Social Security Experience Panels: meeting people's needs - report

Report on findings from research with Social Security Experience Panels members on how Social Security Scotland can support clients’ accessibility, disability and other needs.

Additional needs

Circumstances where additional support could help

Other than disability, clients may have times in their lives when they have more complex needs.  Almost all survey respondents (95 per cent) said they agreed or strongly agreed that staff should be trained to recognise suicidal feelings, alcohol or substance abuse, and vulnerability to financial abuse.

Table 7: Do you agree or disagree that staff should be trained to recognise the issues outlined above? (n=234)
Strongly agree 77.4
Agree 17.9
Neither agree or disagree 2.6
Disagree 1.7
Strongly disagree 0
Total 100

Focus group participants and survey respondents were asked to think about other experiences that could affect how a client interacts with Social Security Scotland.  A range of examples were given with much overlap between the types of experiences discussed at focus groups and mentioned in survey responses.  Some participants reiterated needs related to disability or long-term health conditions.  In terms of other experiences, mental health was frequently mentioned, particularly anxiety, and the potential impact this could have on a client's interaction.  Participants also mentioned experiences of abuse, including domestic and financial abuse, and how these could impact how a client interacts with Social Security Scotland.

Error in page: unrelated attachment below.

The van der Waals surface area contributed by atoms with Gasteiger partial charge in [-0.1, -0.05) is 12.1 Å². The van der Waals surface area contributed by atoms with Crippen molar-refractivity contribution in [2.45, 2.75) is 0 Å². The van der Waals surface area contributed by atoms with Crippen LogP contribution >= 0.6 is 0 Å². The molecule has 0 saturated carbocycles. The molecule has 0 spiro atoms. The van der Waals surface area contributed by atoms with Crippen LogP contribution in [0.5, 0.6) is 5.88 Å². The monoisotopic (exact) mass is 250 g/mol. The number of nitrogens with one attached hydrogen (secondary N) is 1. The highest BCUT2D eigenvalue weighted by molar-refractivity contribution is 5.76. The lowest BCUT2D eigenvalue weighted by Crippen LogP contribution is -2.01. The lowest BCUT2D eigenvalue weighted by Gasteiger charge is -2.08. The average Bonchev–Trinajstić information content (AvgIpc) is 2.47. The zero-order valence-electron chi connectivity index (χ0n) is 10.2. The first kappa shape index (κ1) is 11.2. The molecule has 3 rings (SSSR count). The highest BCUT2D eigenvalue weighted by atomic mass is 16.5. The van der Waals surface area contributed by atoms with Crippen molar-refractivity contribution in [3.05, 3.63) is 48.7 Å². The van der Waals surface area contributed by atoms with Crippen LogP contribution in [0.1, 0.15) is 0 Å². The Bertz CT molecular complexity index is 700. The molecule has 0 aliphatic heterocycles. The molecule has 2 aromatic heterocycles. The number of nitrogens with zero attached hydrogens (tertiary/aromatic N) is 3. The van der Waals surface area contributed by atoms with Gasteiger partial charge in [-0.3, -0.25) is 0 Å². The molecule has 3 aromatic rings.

"If someone is suffering from anxiety, it would be good for staff to know how to calm them and make them feel at ease." (focus group participant) 

"Signs that someone is in a coercive or abusive relationship,  particularly if their care giver or 'support' is involved." (survey respondent) 

Other experiences mentioned by participants include:

  • Addiction
  • Autism
  • Bereavement
  • Caring responsibilities
  • Changes in financial circumstances including redundancy
  • Dementia
  • Experience of the care or prison systems
  • Health concerns that can cause trauma such as: cancer, HIV, and PTSD
  • Homelessness
  • Previous military experience
  • Relationship breakdown
  • Social isolation
  • Trauma connected with experiences with DWP

"Post-traumatic stress disorder.  People who are soldiers home from active duty and could not find work. People who have brain injuries from car accidents, homelessness, bereavement." (focus group participant)